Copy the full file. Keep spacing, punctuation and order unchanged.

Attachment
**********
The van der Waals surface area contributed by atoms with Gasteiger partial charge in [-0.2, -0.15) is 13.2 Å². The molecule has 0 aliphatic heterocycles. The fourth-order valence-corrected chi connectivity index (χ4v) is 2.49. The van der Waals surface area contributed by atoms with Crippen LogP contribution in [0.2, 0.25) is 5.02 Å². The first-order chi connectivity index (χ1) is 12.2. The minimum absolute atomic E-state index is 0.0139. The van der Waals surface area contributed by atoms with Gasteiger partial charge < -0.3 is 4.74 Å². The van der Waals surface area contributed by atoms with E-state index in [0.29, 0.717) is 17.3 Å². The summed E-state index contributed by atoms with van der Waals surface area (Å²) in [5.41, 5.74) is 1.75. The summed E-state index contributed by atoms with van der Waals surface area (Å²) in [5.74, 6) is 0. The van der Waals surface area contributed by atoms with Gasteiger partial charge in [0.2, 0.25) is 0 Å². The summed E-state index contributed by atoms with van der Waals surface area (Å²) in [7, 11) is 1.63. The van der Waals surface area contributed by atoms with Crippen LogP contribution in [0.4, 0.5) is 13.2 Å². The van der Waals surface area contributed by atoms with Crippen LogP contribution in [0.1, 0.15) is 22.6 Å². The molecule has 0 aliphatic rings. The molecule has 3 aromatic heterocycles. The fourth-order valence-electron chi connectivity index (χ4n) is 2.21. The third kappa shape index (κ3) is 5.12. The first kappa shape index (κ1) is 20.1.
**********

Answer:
The van der Waals surface area contributed by atoms with Gasteiger partial charge in [-0.2, -0.15) is 13.2 Å². The molecule has 0 aliphatic heterocycles. The fourth-order valence-corrected chi connectivity index (χ4v) is 2.49. The van der Waals surface area contributed by atoms with Crippen LogP contribution in [0.2, 0.25) is 5.02 Å². The first-order chi connectivity index (χ1) is 12.2. The minimum absolute atomic E-state index is 0.0139. The van der Waals surface area contributed by atoms with Gasteiger partial charge < -0.3 is 4.74 Å². The van der Waals surface area contributed by atoms with E-state index in [0.29, 0.717) is 17.3 Å². The summed E-state index contributed by atoms with van der Waals surface area (Å²) in [5.41, 5.74) is 1.75. The summed E-state index contributed by atoms with van der Waals surface area (Å²) in [5.74, 6) is 0. The van der Waals surface area contributed by atoms with Gasteiger partial charge in [0.2, 0.25) is 0 Å². The summed E-state index contributed by atoms with van der Waals surface area (Å²) in [7, 11) is 1.63. The van der Waals surface area contributed by atoms with Crippen LogP contribution in [0.4, 0.5) is 13.2 Å². The van der Waals surface area contributed by atoms with Crippen LogP contribution in [0.1, 0.15) is 22.6 Å². The molecule has 0 aliphatic rings. The molecule has 3 aromatic heterocycles. The fourth-order valence-electron chi connectivity index (χ4n) is 2.21. The third kappa shape index (κ3) is 5.12. The first kappa shape index (κ1) is 20.1.